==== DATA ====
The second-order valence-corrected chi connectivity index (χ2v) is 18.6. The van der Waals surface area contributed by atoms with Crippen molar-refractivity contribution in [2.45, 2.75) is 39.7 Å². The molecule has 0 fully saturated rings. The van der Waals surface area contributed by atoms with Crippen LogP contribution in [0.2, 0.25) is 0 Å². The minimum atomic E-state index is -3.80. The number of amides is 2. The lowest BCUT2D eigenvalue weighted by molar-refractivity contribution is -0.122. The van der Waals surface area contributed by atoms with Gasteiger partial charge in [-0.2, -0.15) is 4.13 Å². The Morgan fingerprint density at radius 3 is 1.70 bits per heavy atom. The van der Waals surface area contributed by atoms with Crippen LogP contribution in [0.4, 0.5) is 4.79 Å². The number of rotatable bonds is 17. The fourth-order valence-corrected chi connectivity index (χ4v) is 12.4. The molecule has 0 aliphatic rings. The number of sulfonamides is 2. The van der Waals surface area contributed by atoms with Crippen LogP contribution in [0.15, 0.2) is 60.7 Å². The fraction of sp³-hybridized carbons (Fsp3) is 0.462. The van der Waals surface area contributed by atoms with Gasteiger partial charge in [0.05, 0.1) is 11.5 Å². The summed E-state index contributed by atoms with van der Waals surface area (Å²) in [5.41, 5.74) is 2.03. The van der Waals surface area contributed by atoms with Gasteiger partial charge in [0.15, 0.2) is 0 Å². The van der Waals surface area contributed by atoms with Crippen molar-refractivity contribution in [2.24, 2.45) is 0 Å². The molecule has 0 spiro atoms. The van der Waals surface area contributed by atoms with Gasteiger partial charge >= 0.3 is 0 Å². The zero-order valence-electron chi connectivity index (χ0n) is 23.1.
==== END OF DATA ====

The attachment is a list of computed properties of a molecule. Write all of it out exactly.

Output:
The second-order valence-corrected chi connectivity index (χ2v) is 18.6. The van der Waals surface area contributed by atoms with Crippen molar-refractivity contribution in [2.45, 2.75) is 39.7 Å². The molecule has 0 fully saturated rings. The van der Waals surface area contributed by atoms with Crippen LogP contribution in [0.2, 0.25) is 0 Å². The minimum atomic E-state index is -3.80. The number of amides is 2. The lowest BCUT2D eigenvalue weighted by molar-refractivity contribution is -0.122. The van der Waals surface area contributed by atoms with Gasteiger partial charge in [-0.2, -0.15) is 4.13 Å². The Morgan fingerprint density at radius 3 is 1.70 bits per heavy atom. The van der Waals surface area contributed by atoms with Crippen LogP contribution in [0.4, 0.5) is 4.79 Å². The number of rotatable bonds is 17. The fourth-order valence-corrected chi connectivity index (χ4v) is 12.4. The molecule has 0 aliphatic rings. The number of sulfonamides is 2. The van der Waals surface area contributed by atoms with Crippen LogP contribution in [0.15, 0.2) is 60.7 Å². The fraction of sp³-hybridized carbons (Fsp3) is 0.462. The van der Waals surface area contributed by atoms with Gasteiger partial charge in [0.05, 0.1) is 11.5 Å². The summed E-state index contributed by atoms with van der Waals surface area (Å²) in [5.41, 5.74) is 2.03. The van der Waals surface area contributed by atoms with Gasteiger partial charge in [0.15, 0.2) is 0 Å². The van der Waals surface area contributed by atoms with Crippen molar-refractivity contribution in [2.24, 2.45) is 0 Å². The molecule has 0 spiro atoms. The van der Waals surface area contributed by atoms with Gasteiger partial charge >= 0.3 is 0 Å². The zero-order valence-electron chi connectivity index (χ0n) is 23.1.